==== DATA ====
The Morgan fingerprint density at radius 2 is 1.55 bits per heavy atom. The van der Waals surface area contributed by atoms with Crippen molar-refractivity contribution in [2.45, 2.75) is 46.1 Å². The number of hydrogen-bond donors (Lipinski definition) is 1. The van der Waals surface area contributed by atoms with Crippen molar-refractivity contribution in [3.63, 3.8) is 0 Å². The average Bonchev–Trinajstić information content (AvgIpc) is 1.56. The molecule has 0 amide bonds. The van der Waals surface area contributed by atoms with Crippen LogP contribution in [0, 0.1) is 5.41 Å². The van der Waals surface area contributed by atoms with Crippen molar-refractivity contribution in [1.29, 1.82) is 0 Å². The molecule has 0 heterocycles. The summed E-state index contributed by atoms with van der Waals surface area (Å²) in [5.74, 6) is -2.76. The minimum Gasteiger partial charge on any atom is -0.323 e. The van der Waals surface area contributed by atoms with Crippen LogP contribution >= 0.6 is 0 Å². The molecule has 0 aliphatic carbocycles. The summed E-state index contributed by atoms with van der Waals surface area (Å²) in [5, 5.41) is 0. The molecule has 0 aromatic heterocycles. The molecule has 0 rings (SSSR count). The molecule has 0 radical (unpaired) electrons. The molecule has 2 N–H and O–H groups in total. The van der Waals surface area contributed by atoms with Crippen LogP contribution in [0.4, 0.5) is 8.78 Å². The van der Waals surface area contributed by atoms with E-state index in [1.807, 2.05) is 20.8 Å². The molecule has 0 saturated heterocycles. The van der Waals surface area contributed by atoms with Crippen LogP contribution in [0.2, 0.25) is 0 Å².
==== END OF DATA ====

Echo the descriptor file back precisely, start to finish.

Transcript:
The Morgan fingerprint density at radius 2 is 1.55 bits per heavy atom. The van der Waals surface area contributed by atoms with Crippen molar-refractivity contribution in [2.45, 2.75) is 46.1 Å². The number of hydrogen-bond donors (Lipinski definition) is 1. The van der Waals surface area contributed by atoms with Crippen molar-refractivity contribution in [3.63, 3.8) is 0 Å². The average Bonchev–Trinajstić information content (AvgIpc) is 1.56. The molecule has 0 amide bonds. The van der Waals surface area contributed by atoms with Crippen LogP contribution in [0, 0.1) is 5.41 Å². The van der Waals surface area contributed by atoms with Crippen molar-refractivity contribution in [1.29, 1.82) is 0 Å². The molecule has 0 heterocycles. The summed E-state index contributed by atoms with van der Waals surface area (Å²) in [5.74, 6) is -2.76. The minimum Gasteiger partial charge on any atom is -0.323 e. The van der Waals surface area contributed by atoms with Crippen LogP contribution >= 0.6 is 0 Å². The molecule has 0 aliphatic carbocycles. The summed E-state index contributed by atoms with van der Waals surface area (Å²) in [5, 5.41) is 0. The molecule has 0 aromatic heterocycles. The molecule has 0 rings (SSSR count). The molecule has 0 radical (unpaired) electrons. The molecule has 2 N–H and O–H groups in total. The van der Waals surface area contributed by atoms with Crippen LogP contribution in [0.4, 0.5) is 8.78 Å². The van der Waals surface area contributed by atoms with E-state index in [1.807, 2.05) is 20.8 Å². The molecule has 0 saturated heterocycles. The van der Waals surface area contributed by atoms with Crippen LogP contribution in [0.2, 0.25) is 0 Å².